I apologise if the warnings weren’t sufficient or if I have just put you off eating your meal but, please, whatever you do, put your own Health and Safety ahead of all other priorities within your workshop! This is even more important in a small space, where trailing cables and trip hazards are likely to be of greater threat to yourself. Gloves do have their place and guards are put on machines for a very good reason!

If you are at all concerned, there is plenty of FREE information available to read and follow at the HSE website:

Or, if all this wasn’t scary enough, I recommend some time browsing Jeff Gorman’s site:

Thank you for reading. Please, think about your own Health & Safety in your workshop!

7 thoughts on “Gloves in the Workshop

  1. Nasty Nasty stuff.

    I wear a pair of woolen gloves this time of year, the first 2 fingers have gone through an the thumb so similar to those gloves you wear.

    I don’t buy into the whole getting sucked into the machine bit, I never put my hands close enough to the blades for that, I must be a bit more cautious than most as I wince when watching the Wood Whisper his hands get very close to his TS blade! Also the thread on my gloves is so weak its easily snapped off if it gets caught as it does on bits of things all the time (thats how the fingers came through)

    I guess next time you’ll take the blades out to polish the block.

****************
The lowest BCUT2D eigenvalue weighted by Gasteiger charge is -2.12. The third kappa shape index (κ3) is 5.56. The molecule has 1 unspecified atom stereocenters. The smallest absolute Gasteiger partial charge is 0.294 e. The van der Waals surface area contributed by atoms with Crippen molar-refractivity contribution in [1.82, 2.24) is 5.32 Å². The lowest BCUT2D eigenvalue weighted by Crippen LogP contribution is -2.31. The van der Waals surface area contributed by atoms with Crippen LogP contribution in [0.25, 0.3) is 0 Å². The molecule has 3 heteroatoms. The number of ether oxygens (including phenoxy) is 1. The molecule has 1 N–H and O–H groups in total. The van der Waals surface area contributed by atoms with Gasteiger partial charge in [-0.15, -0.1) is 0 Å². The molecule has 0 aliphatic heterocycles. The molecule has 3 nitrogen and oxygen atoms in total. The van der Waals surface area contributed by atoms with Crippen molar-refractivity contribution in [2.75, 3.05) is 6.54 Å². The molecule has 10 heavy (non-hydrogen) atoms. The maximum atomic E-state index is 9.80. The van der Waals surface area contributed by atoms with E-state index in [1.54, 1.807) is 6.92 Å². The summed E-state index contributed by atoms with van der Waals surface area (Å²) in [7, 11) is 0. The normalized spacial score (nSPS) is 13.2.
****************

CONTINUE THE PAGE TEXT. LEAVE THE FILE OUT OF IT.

PS Got a Jet260 on the way for the end of the month. 🙂

    1. Hi Chems,

      Yes, you’ve got a point when you talk about where and where not to put your hands though, I still wouldn’t like to say it is ‘okay’ to wear gloves… 🙂 I trust you won’t be removing the crown guard to cut raised panels on your SIP saw then!! 😉

      Another concern is that you have less of a ‘feel’ for what you’re doing – one of the dangers of working in the winter, even without a pair of gloves. At college back in 2005, there was one day where we ran out of heating… The workshops were so cold that we weren’t allowed to use any of the saws or any machinery at all (cold fingers on cast iron, and all that… :S).

      I’ve heard greater horror stories of people getting caught in the machines by either their loose clothing or, worst of all, long hair – people have been known to lose great lumps of their scalp to pillar drills and lathes!

      Next time, I would definitely wear that thicker pair of gloves I couldn’t be “bothered” to reach. Fitting the blades on a planer thicknesser is never a joyous experience – as you will soon discover with your new toy!! 😉


  2. I don’t, as yet, have any machinery that would go rusty, but have you tried a product like ACF-50. It’s a rust inhibitor that I believe was designed to stop military aircraft going furry while they’re on aircraft carriers.